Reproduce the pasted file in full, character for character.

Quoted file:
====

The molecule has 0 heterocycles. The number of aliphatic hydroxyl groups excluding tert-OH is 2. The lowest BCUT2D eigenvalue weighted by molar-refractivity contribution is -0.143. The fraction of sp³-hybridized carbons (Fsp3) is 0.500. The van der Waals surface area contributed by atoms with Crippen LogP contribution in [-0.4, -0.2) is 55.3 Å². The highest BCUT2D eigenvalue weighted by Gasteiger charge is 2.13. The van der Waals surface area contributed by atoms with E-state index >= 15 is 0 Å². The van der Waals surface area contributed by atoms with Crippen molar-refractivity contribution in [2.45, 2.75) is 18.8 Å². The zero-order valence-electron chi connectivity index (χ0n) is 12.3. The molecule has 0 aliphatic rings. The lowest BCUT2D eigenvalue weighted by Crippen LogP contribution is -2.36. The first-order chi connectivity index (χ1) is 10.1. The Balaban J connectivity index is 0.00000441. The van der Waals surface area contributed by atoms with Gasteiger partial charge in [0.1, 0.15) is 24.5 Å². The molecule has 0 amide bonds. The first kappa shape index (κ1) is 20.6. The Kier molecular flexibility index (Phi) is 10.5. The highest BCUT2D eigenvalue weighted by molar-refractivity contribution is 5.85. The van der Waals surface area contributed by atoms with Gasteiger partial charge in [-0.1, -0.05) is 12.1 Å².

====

The molecule has 0 heterocycles. The number of aliphatic hydroxyl groups excluding tert-OH is 2. The lowest BCUT2D eigenvalue weighted by molar-refractivity contribution is -0.143. The fraction of sp³-hybridized carbons (Fsp3) is 0.500. The van der Waals surface area contributed by atoms with Crippen LogP contribution in [-0.4, -0.2) is 55.3 Å². The highest BCUT2D eigenvalue weighted by Gasteiger charge is 2.13. The van der Waals surface area contributed by atoms with E-state index >= 15 is 0 Å². The van der Waals surface area contributed by atoms with Crippen molar-refractivity contribution in [2.45, 2.75) is 18.8 Å². The zero-order valence-electron chi connectivity index (χ0n) is 12.3. The molecule has 0 aliphatic rings. The lowest BCUT2D eigenvalue weighted by Crippen LogP contribution is -2.36. The first-order chi connectivity index (χ1) is 10.1. The Balaban J connectivity index is 0.00000441. The van der Waals surface area contributed by atoms with Gasteiger partial charge in [0.1, 0.15) is 24.5 Å². The molecule has 0 amide bonds. The first kappa shape index (κ1) is 20.6. The Kier molecular flexibility index (Phi) is 10.5. The highest BCUT2D eigenvalue weighted by molar-refractivity contribution is 5.85. The van der Waals surface area contributed by atoms with Gasteiger partial charge in [-0.1, -0.05) is 12.1 Å².